Review: Family Pictures, and Magic Windows
Plea to the American Library Association

Lost in Zembla

So, what are the rest of you grown-ups reading? In between kids' books, I am slogging my way through Nabokov's Pale Fire. Seeing as how I loved Pnin, I expected to love Pale Fire, and, alas, I do not. Maybe the love will blossom once I am finished with Pale Fire. Sometimes that happens.  PF strikes me as alternately quite funny,  then mean, and then tedious. And the cycle repeats itself...in random order. If any of you are Pale Fire cheerleaders, please chime in and tell me your stories of wonder and amazement. 2-4-6-8, who do we appreciate? NAB-o-kov, na-BOK-ov!

On a break from  my trying excursions with Professor Kinbote and John Shade (see the above), I read Lily King's new novel, The English Teacher, which I highly recommend.  Hardy's novel Tess of the d'Urbervilles is central to the plot, which concerns a tightly wound high-school English teacher with a secret.

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Hi Susan,
Thought I'd just jump in and say thanks for all the Chicken Spaghetti. You'll find some (mostly) grown-up reads below. Thanks again!
Sincerely,
Paul Acampora

Three Day Road by Joseph Boyden
Kipling's Choice by Geert Spillebee
Two remarkable novels about lives and worlds coming undone during World War One. Three Day Road is published as an adult novel. I think that Kipling’s Choice is a YA. Both could go either way.

Mark Twain: A life by Ron Powers
Amazing biography that is as much about America finding its voice as it is about Sam Clemens doing the same.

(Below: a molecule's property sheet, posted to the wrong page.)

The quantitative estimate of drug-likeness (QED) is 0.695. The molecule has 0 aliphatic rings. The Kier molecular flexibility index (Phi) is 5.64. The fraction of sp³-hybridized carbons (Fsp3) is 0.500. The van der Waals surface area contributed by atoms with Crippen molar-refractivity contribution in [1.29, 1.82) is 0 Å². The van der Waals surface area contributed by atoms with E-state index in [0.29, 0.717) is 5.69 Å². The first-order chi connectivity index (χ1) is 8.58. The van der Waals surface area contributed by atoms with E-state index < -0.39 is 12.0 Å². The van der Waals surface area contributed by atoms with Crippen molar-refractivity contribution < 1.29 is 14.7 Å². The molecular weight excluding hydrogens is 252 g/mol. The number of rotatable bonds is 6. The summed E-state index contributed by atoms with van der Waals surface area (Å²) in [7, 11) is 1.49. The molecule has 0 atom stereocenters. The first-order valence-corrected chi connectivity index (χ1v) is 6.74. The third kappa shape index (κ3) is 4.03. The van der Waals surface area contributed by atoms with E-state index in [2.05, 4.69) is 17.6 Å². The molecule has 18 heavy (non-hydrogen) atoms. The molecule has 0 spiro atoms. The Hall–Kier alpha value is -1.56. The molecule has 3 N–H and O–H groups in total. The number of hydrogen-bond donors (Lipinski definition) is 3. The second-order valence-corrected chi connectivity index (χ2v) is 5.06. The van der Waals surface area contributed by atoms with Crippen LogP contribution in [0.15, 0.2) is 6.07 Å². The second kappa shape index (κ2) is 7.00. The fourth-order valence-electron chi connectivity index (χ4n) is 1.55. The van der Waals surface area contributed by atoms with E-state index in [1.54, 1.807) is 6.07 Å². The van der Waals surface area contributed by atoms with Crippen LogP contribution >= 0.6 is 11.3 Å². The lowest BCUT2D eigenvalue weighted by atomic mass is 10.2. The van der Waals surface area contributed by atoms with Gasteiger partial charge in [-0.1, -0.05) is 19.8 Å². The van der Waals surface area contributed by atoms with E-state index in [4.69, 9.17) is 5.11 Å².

Each Little Bird That Sings by Deborah Wiles
A lovely, lovely, lovely book.

A Certain Slant of Light by Laura Whitcomb
Published as a YA, but I think it belongs on the grown-up list.

His Dark Materials Trilogy by Philip Pullman
This is my third time through these books (this time via audio). Unlike with other fantasy work, I cannot imagine what kind of experience kid readers have inside this world.

Hi Susan:

I think I may find the dull parts of PF interesting because of all the litcrit work I've had to do in my life :) It's all so absurd, and the poetry so, so bad, I find it funny.

Grown-up reads have been great this month! I've read Mary Gaitskill's "Veronica" (in one day. I couldn't put it down), Joan Didion's "The Year of Magical Thinking" (which I loved as well), and now I'm reading the Candace Millard book about Teddy's journey down the Amazon. Not usually a non-fiction type of gal, but I'd wondered my whole life about this Amazon trip. I'm grateful someone else did too.

Paul, you're welcome! And thanks for the list! One of these days I want to read His Dark Materials. There was an article about Pullman in The New Yorker recently; I was intrigued.

Kelly, I have Joan Didion's book but haven't gotten to it yet. When I think about Pale Fire sometimes, it makes me laugh. Whenever I've kvetched about it, the next section is usually more to my liking.

Me? I'm nearly finished with Thomas Frank's "What's the Matter with Kansas? How Conservatives Won the Heart of America."

hey, Chris. A friend around here was reading that one and recommended it. Sounds quite interesting.

I'm still on "Pale Fire," and right now I'm in such a tedious part that I'm tempted to abandon it. I haven't had such trouble with a book since Eudora Welty's "Losing Battles," which I read a few years ago.

It's been many years since I read Pale Fire. I don't think I could get through it again; it's too "literary," if you know what I mean, with gales of multilingual puns and obscure references.

Many of his novels are cold as ice: clever, intelligent, witty, but without a lot of emotional wisdom. Pnin is the exception. It's the one I would read again.

Amen, Eddie. I know exactly what you mean. I've now finished "Pale Fire." Thank goodness. Vlad and I will take a break for a while. Now onward, to Joan Didion, Melissa Bank, and Michael Ruhlman.

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